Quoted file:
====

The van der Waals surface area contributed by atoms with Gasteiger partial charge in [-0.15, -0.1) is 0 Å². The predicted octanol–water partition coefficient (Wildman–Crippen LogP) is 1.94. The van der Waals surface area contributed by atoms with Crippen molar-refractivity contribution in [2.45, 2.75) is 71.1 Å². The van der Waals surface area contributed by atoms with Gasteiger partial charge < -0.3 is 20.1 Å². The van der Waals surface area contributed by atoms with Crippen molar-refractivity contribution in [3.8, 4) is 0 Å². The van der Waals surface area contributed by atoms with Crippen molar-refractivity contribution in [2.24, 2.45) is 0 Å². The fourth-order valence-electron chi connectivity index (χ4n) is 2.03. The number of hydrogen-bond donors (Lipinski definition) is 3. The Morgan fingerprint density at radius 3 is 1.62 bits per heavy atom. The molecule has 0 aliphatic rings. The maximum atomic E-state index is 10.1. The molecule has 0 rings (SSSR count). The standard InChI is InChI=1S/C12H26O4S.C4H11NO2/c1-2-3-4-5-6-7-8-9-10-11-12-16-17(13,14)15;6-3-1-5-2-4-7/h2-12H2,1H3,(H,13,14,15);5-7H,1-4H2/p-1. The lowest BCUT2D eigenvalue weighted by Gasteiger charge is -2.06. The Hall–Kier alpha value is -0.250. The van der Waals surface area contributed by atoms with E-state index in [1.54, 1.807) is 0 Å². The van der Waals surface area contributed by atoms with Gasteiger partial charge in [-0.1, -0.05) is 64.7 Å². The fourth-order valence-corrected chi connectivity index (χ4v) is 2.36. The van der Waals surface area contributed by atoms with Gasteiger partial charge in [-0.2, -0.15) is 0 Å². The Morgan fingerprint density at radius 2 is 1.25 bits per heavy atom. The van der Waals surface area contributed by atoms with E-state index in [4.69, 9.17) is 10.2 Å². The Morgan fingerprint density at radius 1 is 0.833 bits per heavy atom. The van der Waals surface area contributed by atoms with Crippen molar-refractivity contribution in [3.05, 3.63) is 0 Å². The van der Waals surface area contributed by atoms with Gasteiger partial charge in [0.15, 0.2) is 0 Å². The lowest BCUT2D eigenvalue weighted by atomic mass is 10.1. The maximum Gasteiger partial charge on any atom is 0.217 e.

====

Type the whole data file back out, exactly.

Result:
The van der Waals surface area contributed by atoms with Gasteiger partial charge in [-0.15, -0.1) is 0 Å². The predicted octanol–water partition coefficient (Wildman–Crippen LogP) is 1.94. The van der Waals surface area contributed by atoms with Crippen molar-refractivity contribution in [2.45, 2.75) is 71.1 Å². The van der Waals surface area contributed by atoms with Gasteiger partial charge < -0.3 is 20.1 Å². The van der Waals surface area contributed by atoms with Crippen molar-refractivity contribution in [3.8, 4) is 0 Å². The van der Waals surface area contributed by atoms with Crippen molar-refractivity contribution in [2.24, 2.45) is 0 Å². The fourth-order valence-electron chi connectivity index (χ4n) is 2.03. The number of hydrogen-bond donors (Lipinski definition) is 3. The Morgan fingerprint density at radius 3 is 1.62 bits per heavy atom. The molecule has 0 aliphatic rings. The maximum atomic E-state index is 10.1. The molecule has 0 rings (SSSR count). The standard InChI is InChI=1S/C12H26O4S.C4H11NO2/c1-2-3-4-5-6-7-8-9-10-11-12-16-17(13,14)15;6-3-1-5-2-4-7/h2-12H2,1H3,(H,13,14,15);5-7H,1-4H2/p-1. The lowest BCUT2D eigenvalue weighted by Gasteiger charge is -2.06. The Hall–Kier alpha value is -0.250. The van der Waals surface area contributed by atoms with E-state index in [1.54, 1.807) is 0 Å². The van der Waals surface area contributed by atoms with Gasteiger partial charge in [-0.1, -0.05) is 64.7 Å². The fourth-order valence-corrected chi connectivity index (χ4v) is 2.36. The van der Waals surface area contributed by atoms with Gasteiger partial charge in [-0.2, -0.15) is 0 Å². The Morgan fingerprint density at radius 2 is 1.25 bits per heavy atom. The van der Waals surface area contributed by atoms with E-state index in [4.69, 9.17) is 10.2 Å². The Morgan fingerprint density at radius 1 is 0.833 bits per heavy atom. The van der Waals surface area contributed by atoms with Crippen molar-refractivity contribution in [3.05, 3.63) is 0 Å². The van der Waals surface area contributed by atoms with Gasteiger partial charge in [0.15, 0.2) is 0 Å². The lowest BCUT2D eigenvalue weighted by atomic mass is 10.1. The maximum Gasteiger partial charge on any atom is 0.217 e.